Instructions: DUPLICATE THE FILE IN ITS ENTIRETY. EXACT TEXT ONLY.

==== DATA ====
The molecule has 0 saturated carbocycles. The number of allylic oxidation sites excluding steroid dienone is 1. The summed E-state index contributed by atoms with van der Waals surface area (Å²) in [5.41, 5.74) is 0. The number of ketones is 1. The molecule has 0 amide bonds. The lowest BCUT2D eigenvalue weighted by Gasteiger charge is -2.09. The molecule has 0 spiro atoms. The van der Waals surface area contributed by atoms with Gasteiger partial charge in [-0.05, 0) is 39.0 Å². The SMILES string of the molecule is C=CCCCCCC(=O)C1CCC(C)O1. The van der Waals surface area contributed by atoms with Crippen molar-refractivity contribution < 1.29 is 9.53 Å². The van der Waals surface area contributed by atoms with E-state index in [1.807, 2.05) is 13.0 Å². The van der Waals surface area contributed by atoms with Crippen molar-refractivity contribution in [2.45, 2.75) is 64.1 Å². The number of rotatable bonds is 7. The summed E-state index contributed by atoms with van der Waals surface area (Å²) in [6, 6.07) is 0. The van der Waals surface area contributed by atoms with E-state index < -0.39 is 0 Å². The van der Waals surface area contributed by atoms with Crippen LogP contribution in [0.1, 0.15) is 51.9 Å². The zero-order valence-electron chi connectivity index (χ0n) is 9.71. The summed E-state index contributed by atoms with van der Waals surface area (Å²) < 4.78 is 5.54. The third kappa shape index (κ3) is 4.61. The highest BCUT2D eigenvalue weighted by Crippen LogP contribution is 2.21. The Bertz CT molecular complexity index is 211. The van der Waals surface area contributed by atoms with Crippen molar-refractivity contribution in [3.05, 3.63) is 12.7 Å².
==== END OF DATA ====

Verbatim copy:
The molecule has 0 saturated carbocycles. The number of allylic oxidation sites excluding steroid dienone is 1. The summed E-state index contributed by atoms with van der Waals surface area (Å²) in [5.41, 5.74) is 0. The number of ketones is 1. The molecule has 0 amide bonds. The lowest BCUT2D eigenvalue weighted by Gasteiger charge is -2.09. The molecule has 0 spiro atoms. The van der Waals surface area contributed by atoms with Gasteiger partial charge in [-0.05, 0) is 39.0 Å². The SMILES string of the molecule is C=CCCCCCC(=O)C1CCC(C)O1. The van der Waals surface area contributed by atoms with Crippen molar-refractivity contribution < 1.29 is 9.53 Å². The van der Waals surface area contributed by atoms with E-state index in [1.807, 2.05) is 13.0 Å². The van der Waals surface area contributed by atoms with Crippen molar-refractivity contribution in [2.45, 2.75) is 64.1 Å². The number of rotatable bonds is 7. The summed E-state index contributed by atoms with van der Waals surface area (Å²) in [6, 6.07) is 0. The van der Waals surface area contributed by atoms with E-state index < -0.39 is 0 Å². The van der Waals surface area contributed by atoms with Crippen LogP contribution in [0.1, 0.15) is 51.9 Å². The zero-order valence-electron chi connectivity index (χ0n) is 9.71. The summed E-state index contributed by atoms with van der Waals surface area (Å²) < 4.78 is 5.54. The third kappa shape index (κ3) is 4.61. The highest BCUT2D eigenvalue weighted by Crippen LogP contribution is 2.21. The Bertz CT molecular complexity index is 211. The van der Waals surface area contributed by atoms with Crippen molar-refractivity contribution in [3.05, 3.63) is 12.7 Å².